They settled upon London Stadium, which was ovular enough thanks to its initial service as the track and field venue for the 2012 Summer Olympics (its main use these days is as the home ground for the Premier League’s West Ham United). But still, the logistics were a bit of a challenge: Officials couldn’t dig up or alter West Ham’s natural-grass pitch, so they had to set down an artificial turf field and pour clay and dirt over that turf, and they couldn’t dig any holes for anchoring purposes so things had to be balanced and weighted perfectly. And to fit the field into the stadium, the outfield dimensions were somewhat short when compared with typical MLB confines: 330 feet to left and right field and just 385 feet to dead center, shorter than any North American MLB stadium.
A 16-foot-high wall in center field — dubbed the “mini Green Monster” by MLB senior field coordinator and consultant Murray Cook — will hopefully keep some hard-hit balls in the park, and a massive amount of foul territory (more than 4,000 square feet more than at Oakland Coliseum, the MLB standard-bearer in that category) will further help out the pitchers.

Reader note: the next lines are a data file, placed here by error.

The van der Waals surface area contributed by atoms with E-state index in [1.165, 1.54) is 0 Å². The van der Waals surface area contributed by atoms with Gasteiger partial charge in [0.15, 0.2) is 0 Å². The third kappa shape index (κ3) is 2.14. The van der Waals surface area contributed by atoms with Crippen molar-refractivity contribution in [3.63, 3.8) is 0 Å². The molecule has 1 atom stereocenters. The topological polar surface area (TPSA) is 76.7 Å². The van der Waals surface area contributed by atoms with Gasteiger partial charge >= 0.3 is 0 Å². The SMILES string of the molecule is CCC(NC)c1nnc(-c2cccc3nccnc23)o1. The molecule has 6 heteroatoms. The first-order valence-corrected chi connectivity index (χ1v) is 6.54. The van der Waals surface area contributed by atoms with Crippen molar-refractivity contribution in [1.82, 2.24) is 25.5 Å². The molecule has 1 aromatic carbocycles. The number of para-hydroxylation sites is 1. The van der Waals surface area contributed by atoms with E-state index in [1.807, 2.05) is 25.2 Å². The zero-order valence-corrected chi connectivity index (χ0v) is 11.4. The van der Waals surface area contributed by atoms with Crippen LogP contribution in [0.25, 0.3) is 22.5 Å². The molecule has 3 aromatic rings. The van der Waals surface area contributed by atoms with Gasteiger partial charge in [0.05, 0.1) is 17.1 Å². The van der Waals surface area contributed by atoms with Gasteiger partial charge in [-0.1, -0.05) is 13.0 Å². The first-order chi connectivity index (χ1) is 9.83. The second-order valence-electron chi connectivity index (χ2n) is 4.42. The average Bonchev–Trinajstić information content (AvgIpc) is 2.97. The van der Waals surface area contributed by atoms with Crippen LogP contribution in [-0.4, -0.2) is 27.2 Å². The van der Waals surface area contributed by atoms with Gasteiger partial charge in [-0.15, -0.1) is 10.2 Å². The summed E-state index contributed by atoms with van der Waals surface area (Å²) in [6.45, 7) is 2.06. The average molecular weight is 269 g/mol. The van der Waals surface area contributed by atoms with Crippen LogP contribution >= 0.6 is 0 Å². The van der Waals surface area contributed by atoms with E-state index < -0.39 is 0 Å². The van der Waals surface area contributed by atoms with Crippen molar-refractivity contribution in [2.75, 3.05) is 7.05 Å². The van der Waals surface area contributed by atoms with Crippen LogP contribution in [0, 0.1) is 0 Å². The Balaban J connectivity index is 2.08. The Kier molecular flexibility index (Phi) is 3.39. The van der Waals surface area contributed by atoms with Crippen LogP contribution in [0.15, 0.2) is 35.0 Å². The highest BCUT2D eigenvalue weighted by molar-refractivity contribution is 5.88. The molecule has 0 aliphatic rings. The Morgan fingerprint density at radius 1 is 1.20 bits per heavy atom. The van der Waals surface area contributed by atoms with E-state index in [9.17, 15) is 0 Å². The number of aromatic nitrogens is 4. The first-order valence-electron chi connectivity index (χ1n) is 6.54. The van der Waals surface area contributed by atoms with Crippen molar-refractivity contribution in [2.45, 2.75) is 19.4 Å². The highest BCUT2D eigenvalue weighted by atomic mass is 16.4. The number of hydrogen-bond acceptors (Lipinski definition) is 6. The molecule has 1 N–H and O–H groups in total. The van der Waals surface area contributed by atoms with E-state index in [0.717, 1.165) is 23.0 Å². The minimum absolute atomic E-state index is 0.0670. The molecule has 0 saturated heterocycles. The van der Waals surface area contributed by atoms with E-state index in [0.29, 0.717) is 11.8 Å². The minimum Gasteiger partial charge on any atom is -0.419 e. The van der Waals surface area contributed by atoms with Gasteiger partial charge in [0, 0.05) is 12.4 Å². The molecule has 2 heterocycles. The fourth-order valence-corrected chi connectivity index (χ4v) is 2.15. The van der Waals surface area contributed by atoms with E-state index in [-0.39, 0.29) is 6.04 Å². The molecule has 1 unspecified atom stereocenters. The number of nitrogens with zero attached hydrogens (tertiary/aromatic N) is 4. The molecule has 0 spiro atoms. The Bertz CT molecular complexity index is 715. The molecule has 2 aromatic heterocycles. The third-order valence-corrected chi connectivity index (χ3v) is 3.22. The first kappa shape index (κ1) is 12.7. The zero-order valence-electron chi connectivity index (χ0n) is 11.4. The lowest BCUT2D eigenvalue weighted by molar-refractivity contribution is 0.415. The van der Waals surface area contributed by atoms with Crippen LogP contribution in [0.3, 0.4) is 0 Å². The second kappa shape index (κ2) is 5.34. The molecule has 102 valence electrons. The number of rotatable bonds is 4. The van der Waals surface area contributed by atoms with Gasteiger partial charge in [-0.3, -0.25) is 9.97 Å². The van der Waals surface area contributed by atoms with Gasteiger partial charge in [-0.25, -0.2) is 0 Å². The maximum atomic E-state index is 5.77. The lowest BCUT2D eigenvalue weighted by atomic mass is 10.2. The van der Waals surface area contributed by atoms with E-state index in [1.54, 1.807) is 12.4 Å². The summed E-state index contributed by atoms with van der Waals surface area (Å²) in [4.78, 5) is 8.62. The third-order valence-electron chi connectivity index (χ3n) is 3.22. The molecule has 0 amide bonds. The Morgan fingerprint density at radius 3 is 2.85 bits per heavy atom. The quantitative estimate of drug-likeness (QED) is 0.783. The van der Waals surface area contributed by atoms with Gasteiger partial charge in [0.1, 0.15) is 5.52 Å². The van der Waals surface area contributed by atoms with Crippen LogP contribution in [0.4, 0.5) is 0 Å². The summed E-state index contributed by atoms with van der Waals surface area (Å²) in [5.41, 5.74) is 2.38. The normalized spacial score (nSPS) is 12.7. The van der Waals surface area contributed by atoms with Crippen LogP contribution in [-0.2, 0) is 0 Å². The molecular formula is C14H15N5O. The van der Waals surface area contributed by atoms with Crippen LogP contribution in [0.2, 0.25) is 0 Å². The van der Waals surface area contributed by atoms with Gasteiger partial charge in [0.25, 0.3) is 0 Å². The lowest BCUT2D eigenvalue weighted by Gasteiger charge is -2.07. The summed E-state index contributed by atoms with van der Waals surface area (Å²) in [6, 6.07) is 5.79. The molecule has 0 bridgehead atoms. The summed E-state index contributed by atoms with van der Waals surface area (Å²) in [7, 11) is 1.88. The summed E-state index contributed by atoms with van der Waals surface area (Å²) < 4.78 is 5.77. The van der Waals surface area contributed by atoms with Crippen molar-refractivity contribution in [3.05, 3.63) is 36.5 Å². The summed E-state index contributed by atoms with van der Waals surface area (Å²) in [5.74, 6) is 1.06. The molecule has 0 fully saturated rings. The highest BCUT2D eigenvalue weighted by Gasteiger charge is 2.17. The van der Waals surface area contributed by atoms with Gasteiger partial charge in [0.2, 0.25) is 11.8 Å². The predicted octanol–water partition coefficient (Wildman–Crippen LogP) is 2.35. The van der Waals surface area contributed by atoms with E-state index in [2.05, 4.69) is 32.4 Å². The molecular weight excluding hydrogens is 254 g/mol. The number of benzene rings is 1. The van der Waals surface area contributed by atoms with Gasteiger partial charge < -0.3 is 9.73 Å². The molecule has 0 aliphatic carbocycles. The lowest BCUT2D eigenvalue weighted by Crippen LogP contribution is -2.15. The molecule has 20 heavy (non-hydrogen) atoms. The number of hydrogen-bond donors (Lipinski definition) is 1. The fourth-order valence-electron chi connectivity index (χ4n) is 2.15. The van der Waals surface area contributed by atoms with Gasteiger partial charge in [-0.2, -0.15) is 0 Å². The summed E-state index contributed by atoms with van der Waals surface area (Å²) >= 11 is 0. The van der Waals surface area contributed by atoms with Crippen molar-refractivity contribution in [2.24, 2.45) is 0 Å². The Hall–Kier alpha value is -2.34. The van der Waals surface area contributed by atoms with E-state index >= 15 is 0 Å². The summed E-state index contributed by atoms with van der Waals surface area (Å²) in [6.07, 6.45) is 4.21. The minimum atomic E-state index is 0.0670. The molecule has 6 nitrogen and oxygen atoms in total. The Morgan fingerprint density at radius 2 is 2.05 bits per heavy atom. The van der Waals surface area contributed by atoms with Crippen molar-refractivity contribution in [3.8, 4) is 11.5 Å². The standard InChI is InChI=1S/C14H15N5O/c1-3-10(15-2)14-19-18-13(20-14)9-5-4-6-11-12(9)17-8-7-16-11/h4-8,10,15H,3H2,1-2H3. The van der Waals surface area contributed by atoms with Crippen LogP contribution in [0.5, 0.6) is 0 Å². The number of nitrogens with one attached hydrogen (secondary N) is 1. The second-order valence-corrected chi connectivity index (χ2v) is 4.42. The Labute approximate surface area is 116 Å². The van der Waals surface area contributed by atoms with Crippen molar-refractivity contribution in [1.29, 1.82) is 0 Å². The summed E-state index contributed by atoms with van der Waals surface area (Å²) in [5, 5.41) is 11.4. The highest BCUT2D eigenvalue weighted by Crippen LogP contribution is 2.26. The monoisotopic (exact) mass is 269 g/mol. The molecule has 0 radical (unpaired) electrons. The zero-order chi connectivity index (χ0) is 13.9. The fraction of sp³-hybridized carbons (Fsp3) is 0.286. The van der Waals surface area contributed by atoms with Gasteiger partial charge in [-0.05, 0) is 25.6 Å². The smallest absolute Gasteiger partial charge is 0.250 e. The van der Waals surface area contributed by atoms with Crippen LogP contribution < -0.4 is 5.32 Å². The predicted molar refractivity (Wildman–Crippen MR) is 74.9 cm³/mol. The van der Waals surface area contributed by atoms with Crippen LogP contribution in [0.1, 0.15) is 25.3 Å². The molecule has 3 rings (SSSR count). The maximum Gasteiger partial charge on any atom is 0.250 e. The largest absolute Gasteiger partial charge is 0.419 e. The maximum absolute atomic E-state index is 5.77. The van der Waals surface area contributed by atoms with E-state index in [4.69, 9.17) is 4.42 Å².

“Is it perfect? No,’’ Jim Small, MLB senior vice president of international business, told USA Today. “But the challenge with baseball is fitting a baseball field into a facility. You can’t put it on a soccer field like you can in the NFL. There’s just not enough room, so that limits us where we can go.
“But we are comfortable with the dimensions here. The great thing about baseball is there is no cookie-cutter setup. These are two perfect examples with the [short] right field at Yankee Stadium and the Pesky Pole at Fenway."
The right field fence at Yankee Stadium is just 314 feet from home plate and Fenway Park’s Pesky Pole is officially only 302 feet down the first base line (MLB’s shortest outfield distance), so left-handed batters actually will need a little more pop in London.